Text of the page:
Nintendo’s brand new online service is out in the wild. We’ve tried it out for a short bit via our American accounts because you always default to that region when you’re on a new Nintendo console.
To sum it up, this is Nintendo’s version of Xbox Live and PlayStation Plus. Just like those services, it will cost you a monthly/yearly fee: US$4 per month, US$20 per year. Most Switch games with online features will require you to fork out your money for the service.
And that’s not all! Here are the top 8 things, good and bad, you need to know about the service before you start charging this service to your credit card.
#1.You Don’t Need The Service To Play Fortnite, Warframe, and Arena of Valor
That’s good news for those who like those 3 games and rather play it on the go while on the commute. Some of the Switch’s third-party titles are exempted from the service. So for now, these three don’t require you to pay money for the service.
#2.You Can Use It For Free For 7 Days
When you start the service, you are prompted to either do a 7-day trial for the service or just go ahead and pay for it. It’s up to you, really.
#3. You Can Use Your Nintendo Eshop Gold Coins To Pay For The Service
All those gold coins you’ve been saving up when you buy Switch games on the Eshop? You can use those to pay for Switch Online. For those new to the Eshop service: you get 5 gold coins for each dollar you spend on in the shop. You either use a credit card or a Nintendo Eshop card (via Amazon, digitally).
The catch? You need 2,000 gold coins to pay the annual US$20 price. So you need to shell out US$400 in digital purchases. Still, it’s nice to know that all your gold coins you got since last year can amount to an online service.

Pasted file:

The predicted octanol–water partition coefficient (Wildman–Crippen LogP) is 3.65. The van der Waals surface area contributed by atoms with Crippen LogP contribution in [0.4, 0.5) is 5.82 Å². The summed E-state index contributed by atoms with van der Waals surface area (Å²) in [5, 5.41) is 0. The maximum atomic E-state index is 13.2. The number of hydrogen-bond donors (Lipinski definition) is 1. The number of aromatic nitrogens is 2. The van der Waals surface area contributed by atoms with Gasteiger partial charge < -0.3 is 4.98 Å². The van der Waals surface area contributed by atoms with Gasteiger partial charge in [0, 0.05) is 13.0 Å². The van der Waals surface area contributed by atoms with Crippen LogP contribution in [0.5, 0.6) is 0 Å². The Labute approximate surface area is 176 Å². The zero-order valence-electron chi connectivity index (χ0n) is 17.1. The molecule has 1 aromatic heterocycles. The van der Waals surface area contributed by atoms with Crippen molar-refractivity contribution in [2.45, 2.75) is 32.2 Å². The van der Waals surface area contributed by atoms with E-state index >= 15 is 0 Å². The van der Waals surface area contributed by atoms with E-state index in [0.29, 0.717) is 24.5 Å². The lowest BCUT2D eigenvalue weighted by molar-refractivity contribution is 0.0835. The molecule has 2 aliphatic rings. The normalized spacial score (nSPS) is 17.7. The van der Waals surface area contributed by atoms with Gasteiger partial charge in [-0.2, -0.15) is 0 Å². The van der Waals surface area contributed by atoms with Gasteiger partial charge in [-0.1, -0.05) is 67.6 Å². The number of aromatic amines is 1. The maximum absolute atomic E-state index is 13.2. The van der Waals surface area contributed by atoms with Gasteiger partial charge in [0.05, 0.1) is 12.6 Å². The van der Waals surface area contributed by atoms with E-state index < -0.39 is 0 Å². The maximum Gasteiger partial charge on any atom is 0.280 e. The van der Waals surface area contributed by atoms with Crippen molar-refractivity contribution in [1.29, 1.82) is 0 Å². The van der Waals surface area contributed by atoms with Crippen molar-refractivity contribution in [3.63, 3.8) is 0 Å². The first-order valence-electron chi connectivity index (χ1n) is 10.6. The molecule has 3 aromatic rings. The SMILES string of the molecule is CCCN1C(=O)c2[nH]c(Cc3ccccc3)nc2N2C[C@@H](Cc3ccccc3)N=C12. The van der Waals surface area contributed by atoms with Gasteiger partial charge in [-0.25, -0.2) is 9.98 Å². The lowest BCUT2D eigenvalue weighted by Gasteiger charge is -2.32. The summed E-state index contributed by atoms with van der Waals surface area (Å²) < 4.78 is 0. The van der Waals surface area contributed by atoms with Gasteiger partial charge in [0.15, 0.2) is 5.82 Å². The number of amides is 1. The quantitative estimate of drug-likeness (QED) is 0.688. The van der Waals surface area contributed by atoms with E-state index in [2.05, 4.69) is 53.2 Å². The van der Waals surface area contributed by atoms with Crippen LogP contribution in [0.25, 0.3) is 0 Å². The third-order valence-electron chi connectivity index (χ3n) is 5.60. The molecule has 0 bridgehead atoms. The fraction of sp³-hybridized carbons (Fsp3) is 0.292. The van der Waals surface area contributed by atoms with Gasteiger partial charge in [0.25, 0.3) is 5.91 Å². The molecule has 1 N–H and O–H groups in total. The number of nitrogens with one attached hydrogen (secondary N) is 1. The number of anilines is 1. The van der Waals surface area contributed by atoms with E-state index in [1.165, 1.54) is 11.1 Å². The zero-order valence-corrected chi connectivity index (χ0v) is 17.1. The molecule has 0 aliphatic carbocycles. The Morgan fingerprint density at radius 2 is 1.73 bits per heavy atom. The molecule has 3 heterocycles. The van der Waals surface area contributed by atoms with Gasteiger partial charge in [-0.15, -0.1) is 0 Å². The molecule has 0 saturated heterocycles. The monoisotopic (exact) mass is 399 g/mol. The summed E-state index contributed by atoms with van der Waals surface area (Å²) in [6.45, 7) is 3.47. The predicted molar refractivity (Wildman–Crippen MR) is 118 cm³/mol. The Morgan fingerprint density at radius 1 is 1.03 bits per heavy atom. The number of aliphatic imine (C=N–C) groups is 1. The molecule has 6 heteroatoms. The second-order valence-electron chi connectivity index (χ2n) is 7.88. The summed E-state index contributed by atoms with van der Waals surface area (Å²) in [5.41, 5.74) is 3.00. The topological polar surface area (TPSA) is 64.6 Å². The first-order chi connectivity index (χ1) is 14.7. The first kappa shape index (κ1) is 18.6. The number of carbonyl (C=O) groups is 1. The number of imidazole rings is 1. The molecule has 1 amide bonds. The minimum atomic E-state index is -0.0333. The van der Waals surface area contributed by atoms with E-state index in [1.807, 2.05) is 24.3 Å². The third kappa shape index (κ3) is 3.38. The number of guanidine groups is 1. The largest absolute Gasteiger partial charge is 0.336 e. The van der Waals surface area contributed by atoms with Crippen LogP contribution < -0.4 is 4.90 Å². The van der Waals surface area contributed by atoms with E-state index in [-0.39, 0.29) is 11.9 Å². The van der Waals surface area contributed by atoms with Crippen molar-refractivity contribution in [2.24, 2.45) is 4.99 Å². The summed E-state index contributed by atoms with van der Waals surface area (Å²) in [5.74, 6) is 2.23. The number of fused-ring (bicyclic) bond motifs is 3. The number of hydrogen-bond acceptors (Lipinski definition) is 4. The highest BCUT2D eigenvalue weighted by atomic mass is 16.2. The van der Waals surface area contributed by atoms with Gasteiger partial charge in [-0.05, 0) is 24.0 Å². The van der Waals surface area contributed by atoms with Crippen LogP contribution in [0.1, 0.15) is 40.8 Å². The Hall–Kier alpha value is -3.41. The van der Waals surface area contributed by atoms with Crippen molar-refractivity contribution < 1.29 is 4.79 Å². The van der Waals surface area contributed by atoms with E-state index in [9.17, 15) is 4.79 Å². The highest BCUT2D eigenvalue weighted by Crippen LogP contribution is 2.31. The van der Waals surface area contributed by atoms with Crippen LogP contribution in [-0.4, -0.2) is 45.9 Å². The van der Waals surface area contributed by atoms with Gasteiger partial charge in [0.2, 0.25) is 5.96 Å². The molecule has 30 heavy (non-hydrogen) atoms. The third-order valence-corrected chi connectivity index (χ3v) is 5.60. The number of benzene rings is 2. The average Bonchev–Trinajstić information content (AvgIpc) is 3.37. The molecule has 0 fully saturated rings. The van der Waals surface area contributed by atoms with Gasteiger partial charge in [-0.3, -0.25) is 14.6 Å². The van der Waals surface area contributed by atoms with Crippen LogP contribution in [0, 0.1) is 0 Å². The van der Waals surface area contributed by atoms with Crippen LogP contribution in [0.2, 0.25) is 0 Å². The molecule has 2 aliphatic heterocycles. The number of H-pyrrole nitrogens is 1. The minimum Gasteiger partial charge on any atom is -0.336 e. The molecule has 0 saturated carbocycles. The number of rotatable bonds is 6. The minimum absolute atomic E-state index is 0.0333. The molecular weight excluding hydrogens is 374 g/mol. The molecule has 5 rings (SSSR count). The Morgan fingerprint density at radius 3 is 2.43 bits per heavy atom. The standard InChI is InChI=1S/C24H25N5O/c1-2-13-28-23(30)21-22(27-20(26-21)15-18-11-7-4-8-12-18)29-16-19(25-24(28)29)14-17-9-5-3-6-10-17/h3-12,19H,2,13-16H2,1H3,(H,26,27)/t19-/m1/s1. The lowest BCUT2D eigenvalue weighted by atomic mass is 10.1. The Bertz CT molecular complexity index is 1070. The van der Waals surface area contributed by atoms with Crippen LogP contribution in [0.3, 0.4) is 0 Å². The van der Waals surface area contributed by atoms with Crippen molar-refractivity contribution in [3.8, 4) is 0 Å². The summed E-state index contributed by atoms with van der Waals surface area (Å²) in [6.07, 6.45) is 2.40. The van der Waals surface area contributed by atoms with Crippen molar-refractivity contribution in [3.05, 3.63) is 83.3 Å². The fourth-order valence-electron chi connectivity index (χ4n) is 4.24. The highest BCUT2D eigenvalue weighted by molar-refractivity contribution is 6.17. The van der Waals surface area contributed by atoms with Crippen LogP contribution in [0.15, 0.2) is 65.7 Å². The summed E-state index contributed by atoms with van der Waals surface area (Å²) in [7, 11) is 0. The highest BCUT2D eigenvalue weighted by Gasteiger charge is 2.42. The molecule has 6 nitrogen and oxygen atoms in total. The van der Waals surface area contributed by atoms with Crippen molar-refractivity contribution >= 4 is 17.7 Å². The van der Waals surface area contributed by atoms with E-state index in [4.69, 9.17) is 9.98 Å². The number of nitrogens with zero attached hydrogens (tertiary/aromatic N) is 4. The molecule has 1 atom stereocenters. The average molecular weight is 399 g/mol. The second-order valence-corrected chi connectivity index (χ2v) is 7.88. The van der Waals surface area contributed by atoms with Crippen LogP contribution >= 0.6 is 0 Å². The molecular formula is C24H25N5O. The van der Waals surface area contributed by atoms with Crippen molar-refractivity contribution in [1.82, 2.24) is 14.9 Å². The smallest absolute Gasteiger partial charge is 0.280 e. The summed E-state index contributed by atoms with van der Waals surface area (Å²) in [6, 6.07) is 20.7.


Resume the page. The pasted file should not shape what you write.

#4. Your Cloud Saves Will Be Gone If Your Subscription Is Done
This one could be a mood killer: while Nintendo Switch’s online service backs up your save files automatically, that effect only applies if you’re subscribed to the service. Once you’ve dropped out of the program, those backups are no longer guaranteed.
That’s pretty crappy, to be honest. For comparison, Xbox Live & Steam offers this service free of charge, while PS4 keeps the backup for 6 months once you’re off the PS Plus subscription.
#5. You Can Play The 20 NES Games In The Service Offline For 7 Days
Why the specific stipulation? After 7 days, you need to connect your Switch online to access them again. It’s kind of like a timed DRM gating system, but for ROMs. Jesus.
#6. The NES Games On The Service Will Have Added Features
These include HD resolution, filters, and special save states. Some of these games have a second player mode where, for example, the second person can use a hand-shaped cursor to clap for you and also point out secrets in Super Mario Bros.
#7. There Will Be More Games That Will Be Voice Chat App-Enabled
As if having a smartphone app to do all your communication and talking wasn’t retarded enough, it’s only tailor-made for one game: Splatoon 2. Thankfully the app will now support games like Mario Tennis Aces, Mario Kart 8 Deluxe, and Arms. There’s no word on whether this feature is available for 3rd party games like Warframe, Arena of Valor, and Fortnite.
#8. You Can Use A Fake Japanese Account To Play Famicom Games On Nintendo Switch Online
There isn’t much of a difference save for the neat Japanese box art covers. But in case you want to do so, here’s a quick step-by-step guide:
- Set up a Japan-specific account over at accounts.nintendo.com. Set your location to Japan and use a different email account.
- Go to the Japanese Nintendo Eshop with your new Japanese account and download the Famicom games app. It’s the bright red rectangle with the title “Family Computer: Nintendo Switch Online” with a pic of two gold Famicom controllers.
- After you download the app, open it and make sure you tie it to a Switch account that is associated with a Switch Online subscription. The good news is that you don’t need to sign up for a second subscription with your Japanese account; just use your US or European account instead.